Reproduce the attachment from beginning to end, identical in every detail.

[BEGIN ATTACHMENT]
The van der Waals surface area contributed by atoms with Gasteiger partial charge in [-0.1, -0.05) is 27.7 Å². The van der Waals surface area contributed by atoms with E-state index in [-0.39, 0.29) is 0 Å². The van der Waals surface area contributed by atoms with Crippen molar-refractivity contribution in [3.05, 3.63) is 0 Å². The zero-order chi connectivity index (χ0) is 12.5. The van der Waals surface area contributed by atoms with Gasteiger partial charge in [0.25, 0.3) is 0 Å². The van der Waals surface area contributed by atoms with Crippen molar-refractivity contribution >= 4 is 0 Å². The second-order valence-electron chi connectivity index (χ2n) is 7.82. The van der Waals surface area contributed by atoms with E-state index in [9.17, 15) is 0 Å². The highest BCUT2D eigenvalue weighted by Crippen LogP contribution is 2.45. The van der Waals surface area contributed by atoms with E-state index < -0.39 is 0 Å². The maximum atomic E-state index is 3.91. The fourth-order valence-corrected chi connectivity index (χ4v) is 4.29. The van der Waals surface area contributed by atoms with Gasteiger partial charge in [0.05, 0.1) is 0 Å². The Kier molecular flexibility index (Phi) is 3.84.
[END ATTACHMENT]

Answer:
The van der Waals surface area contributed by atoms with Gasteiger partial charge in [-0.1, -0.05) is 27.7 Å². The van der Waals surface area contributed by atoms with E-state index in [-0.39, 0.29) is 0 Å². The van der Waals surface area contributed by atoms with Crippen molar-refractivity contribution in [3.05, 3.63) is 0 Å². The zero-order chi connectivity index (χ0) is 12.5. The van der Waals surface area contributed by atoms with Gasteiger partial charge in [0.25, 0.3) is 0 Å². The van der Waals surface area contributed by atoms with Crippen molar-refractivity contribution >= 4 is 0 Å². The second-order valence-electron chi connectivity index (χ2n) is 7.82. The van der Waals surface area contributed by atoms with E-state index in [9.17, 15) is 0 Å². The highest BCUT2D eigenvalue weighted by Crippen LogP contribution is 2.45. The van der Waals surface area contributed by atoms with E-state index < -0.39 is 0 Å². The maximum atomic E-state index is 3.91. The fourth-order valence-corrected chi connectivity index (χ4v) is 4.29. The van der Waals surface area contributed by atoms with Gasteiger partial charge in [0.05, 0.1) is 0 Å². The Kier molecular flexibility index (Phi) is 3.84.